Academic journal article
By Callaghan, Richard T.
Antiquity , Vol. 77, No. 298
A variety of evidence shows that contact occurred between Ecuador and West Mexico (Figure 1) from 400 BC to the sixteenth century, even if such contact was not necessarily continuous. The evidence comes from metallurgy (Hosler 1988; Hosler et al. 1990), shaft tombs and mortuary offerings (Kan et al. 1989), ceramic technology and style (Pina Chan 1989:33-38), language (Swadish 1967), design motifs (Meighan 1969), ethnographic sources (West 1961), costume (Anawalt 1992), and a number of other features (Zevallos 1987), and indicates that contact occurred sporadically from 400 BC to 400 AD, and around 800 AD, 1200 AD, 1300 AD, and 1600 AD (Anawalt 1992).
[FIGURE 1 OMITTED]
Computerised simulation programs have been used to investigate a number of archaeological and historical problems, including population dispersals (Levison, Ward & Webb 1973; Thome & Raymond 1989), exploration strategies (Irwin et al. 1990), population origins (Callaghan 1999; 2003a), maritime trade and interaction (Callaghan 2001) and trans-Pacific contacts between Japan and North America (Callaghan 2003b). A computer simulation designed to answer various problems relating to prehistoric and historic voyaging is used here to investigate the difficulty of maintaining contact between Ecuador and West Mexico and to determine the level of skill necessary to make these trips safely.
The simulation program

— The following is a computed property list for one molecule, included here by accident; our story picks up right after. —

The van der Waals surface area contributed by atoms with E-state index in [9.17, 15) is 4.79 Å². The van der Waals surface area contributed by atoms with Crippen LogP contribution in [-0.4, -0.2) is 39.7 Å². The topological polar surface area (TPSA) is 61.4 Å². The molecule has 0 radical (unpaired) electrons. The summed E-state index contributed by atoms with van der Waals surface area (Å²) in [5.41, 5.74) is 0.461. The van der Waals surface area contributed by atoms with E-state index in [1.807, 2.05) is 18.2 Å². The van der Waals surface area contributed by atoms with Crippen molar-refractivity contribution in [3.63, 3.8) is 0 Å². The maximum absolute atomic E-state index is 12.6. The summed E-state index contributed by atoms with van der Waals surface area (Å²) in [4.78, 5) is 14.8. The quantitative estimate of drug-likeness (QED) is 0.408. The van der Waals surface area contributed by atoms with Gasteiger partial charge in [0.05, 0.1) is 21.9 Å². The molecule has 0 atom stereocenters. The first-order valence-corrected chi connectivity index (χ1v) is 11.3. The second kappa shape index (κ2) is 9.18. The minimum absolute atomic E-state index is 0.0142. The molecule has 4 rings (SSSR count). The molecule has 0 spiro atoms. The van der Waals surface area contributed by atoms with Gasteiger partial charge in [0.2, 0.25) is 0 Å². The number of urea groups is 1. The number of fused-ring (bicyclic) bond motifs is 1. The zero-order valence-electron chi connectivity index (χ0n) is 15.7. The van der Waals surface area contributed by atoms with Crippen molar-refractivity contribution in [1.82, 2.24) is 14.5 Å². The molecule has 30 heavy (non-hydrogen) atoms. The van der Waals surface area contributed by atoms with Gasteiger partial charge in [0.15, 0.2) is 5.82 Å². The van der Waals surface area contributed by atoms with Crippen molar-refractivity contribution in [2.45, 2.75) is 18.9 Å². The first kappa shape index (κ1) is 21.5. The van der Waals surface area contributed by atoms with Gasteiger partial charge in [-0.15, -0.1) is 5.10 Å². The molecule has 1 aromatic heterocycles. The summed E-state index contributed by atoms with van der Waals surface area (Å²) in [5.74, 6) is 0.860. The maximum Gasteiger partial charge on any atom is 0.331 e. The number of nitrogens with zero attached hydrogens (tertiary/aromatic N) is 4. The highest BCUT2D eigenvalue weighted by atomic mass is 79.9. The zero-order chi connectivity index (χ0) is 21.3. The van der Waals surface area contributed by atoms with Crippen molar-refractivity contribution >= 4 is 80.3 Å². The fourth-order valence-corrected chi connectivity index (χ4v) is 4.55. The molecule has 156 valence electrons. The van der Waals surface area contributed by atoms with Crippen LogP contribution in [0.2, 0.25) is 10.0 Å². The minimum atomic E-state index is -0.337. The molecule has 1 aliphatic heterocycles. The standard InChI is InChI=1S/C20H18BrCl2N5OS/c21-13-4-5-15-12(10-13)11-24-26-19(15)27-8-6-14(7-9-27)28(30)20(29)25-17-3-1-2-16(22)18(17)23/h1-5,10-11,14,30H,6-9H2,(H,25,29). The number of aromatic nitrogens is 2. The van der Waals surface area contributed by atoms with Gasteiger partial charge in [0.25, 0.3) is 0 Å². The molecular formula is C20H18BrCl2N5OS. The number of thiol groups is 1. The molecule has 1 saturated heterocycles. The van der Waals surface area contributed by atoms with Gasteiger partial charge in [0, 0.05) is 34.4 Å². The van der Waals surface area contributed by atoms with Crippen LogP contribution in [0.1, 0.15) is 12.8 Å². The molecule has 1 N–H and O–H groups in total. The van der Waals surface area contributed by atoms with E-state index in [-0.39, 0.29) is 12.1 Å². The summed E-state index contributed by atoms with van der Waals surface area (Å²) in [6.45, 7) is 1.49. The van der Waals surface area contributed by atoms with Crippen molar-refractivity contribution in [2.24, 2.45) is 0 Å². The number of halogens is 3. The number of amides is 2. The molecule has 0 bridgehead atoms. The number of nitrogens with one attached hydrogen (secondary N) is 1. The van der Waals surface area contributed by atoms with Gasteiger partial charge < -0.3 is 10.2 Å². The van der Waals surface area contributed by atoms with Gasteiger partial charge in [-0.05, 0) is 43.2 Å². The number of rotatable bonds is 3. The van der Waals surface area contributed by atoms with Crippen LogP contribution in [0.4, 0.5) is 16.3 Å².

The simulation program used here is a much more advanced version of the one used in Callaghan 1999 and 2001. This second-generation program is based on the United States Navy Marine Climatic Atlas (US Navy 1995) and has been expanded to include all of the world's seas and oceans with the exception of Arctic waters. The data is organised in a finer resolution of one degree Marsden squares (one degree of longitude by one degree of latitude) rather than two degree Marsden squares. In particular, this allows the effects of smaller and more variable currents to be accurately reflected in the outcomes. The advanced program also automatically shifts to the database for the following month after the month originally selected for has expired. This feature better reflects the reality of changing wind and current conditions over long voyages. A conversion to spherical co-ordinates has also been added in order to increase positional accuracy outside of the tropics. Finally, the program allows the operator to change the heading of a vessel during a voyage to reflect decisions made by the crew. This last feature is important when assessing the level of skill required to reach a selected target.
In its basic operation, the program makes a random selection of direction and speed for wind and current from the Marine Climatic Atlas (US Navy 1995) database. These data are compiled from ship reports and other sources since the early nineteenth century. A course is chosen for the vessel, unless undirected drift voyages are being investigated. Performance data, calculated using either naval architecture programs or field tests, are then used to calculate the ratio of vessel velocity to true wind velocity. Wind and current forces are allowed to affect the vessel for a twenty-four hour period, and a new position for the vessel is then calculated. A new heading is chosen every twenty-four hours to move the vessel in the desired direction.
The results of extensive research conducted by Clinton Edwards (1965a, 1965b, 1969, 1978) indicate that sailing rafts, sailed canoes, and paddled canoes were likely to have been used by Ecuadorian merchants during the period under consideration. Sailing canoes, which would have been more effective than paddling over long distances, appear not to have been adopted in northern Ecuador until the time of Spanish contact in the early part of the sixteenth century (Edwards 1965a: 356). Unfortunately, as Edwards points out, there is little archaeological evidence that suggests a preference for any of these watercraft in any possible prehistoric trade with West Mexico. …